Big Brother's live episodes tend to be high-wire acts that see the production work against the clock, fight dead air, contestant mishaps, and Chen Moonves's occasional flubs. It's janky as hell, but it can be hilarious trainwreck TV if you're in the mood for it. Case in point, one of the competitions in the live premiere involved four houseguests lying flat on a mat while a big prop monster paw latched onto their legs and steadily pulled them backwards. It was meant to evoke a monster movie in which a creature reaches up from the ground and drags its victim down to the underworld. But what we saw was four contestants lying flat on the ground, not moving, for long stretches.
If the players were struggling to hang on to their grips, battling against whatever machinery was pulling them backward, it did not translate to television, where we couldn't even see the strain on their faces. Because they were flat on their stomachs. It was a ridiculous segment of television, punctuated by Julie Chen Moonves interjecting awkwardly about how no one was budging and they were all being pulled towards the "nether region." All this was happening while Cirie was waiting inside the house to meet her competition. It was a clown show of a premiere episode, charmingly typical of Big Brother but wholly unworthy of a serious gamer like Cirie.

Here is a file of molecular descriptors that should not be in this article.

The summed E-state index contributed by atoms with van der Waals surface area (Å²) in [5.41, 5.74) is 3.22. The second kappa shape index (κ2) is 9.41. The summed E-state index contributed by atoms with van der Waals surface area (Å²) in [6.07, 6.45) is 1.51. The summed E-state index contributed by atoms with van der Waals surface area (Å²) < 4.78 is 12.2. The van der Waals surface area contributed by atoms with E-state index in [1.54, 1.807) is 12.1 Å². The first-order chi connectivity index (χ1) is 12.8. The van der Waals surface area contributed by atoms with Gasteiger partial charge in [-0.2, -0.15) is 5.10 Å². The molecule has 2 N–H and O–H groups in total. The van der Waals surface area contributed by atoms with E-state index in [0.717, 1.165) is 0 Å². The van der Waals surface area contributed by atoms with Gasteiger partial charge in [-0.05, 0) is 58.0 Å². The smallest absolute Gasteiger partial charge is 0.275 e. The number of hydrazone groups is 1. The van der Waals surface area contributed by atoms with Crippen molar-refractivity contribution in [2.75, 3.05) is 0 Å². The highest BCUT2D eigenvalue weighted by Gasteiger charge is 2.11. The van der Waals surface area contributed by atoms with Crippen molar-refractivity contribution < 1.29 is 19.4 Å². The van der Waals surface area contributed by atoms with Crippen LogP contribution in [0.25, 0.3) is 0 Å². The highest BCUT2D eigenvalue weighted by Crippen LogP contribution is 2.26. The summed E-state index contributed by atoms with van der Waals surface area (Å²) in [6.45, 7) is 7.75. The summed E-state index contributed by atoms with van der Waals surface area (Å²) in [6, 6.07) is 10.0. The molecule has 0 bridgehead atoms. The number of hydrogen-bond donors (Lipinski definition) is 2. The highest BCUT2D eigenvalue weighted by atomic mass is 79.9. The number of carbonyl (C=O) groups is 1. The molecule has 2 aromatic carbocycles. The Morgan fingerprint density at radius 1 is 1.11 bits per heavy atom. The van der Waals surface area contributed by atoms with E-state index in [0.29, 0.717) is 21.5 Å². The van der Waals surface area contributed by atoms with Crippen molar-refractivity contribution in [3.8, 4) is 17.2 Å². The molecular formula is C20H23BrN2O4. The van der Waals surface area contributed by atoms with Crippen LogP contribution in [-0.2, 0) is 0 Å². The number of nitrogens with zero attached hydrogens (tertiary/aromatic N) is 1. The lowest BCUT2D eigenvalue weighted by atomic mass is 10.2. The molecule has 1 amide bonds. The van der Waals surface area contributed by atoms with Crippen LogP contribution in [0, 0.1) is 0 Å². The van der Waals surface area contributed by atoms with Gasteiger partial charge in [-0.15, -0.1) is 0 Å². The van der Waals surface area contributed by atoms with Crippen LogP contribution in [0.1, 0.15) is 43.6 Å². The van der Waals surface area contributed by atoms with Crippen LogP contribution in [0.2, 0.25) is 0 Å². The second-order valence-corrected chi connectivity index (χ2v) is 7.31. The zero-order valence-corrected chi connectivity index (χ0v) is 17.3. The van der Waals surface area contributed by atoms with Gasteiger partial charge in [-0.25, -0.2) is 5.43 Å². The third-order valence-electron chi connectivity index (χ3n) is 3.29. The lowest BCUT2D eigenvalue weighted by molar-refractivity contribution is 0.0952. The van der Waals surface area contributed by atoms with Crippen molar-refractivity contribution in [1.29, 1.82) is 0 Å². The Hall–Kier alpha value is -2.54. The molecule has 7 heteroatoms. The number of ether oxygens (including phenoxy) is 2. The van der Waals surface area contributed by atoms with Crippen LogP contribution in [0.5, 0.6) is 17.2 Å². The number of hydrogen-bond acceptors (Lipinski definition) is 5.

There are things about the game of Big Brother that make it a thrilling prospect for a strategic player like Cirie. When the houseguests aren't taking part in silly-looking competitions, the game is purely social. That's where an operator like Cirie can thrive. The best and most beloved BB players — your Dan Gheeslings, Will Kirbys, and Danielle Reyeses — have excelled at manipulating the players around them in exactly the way Cirie has played on Survivor and The Traitors. If she can fight her way out of the straitjacket of her own celebrity, she might be able to put on a spectacular show this summer. But as Wednesday night's premiere showed all too well, it's going to be an awkward ride on an often shoddy rollercoaster.
Big Brother airs Sunday, Wednesday, and Thursday nights on CBS and streams next-day on Paramount+. Join the discussion about the show in our forums.
Joe Reid is the senior writer at Primetimer and co-host of the This Had Oscar Buzz podcast. His work has appeared in Decider, NPR, HuffPost, The Atlantic, Slate, Polygon, Vanity Fair, Vulture, The A.V. Club and more.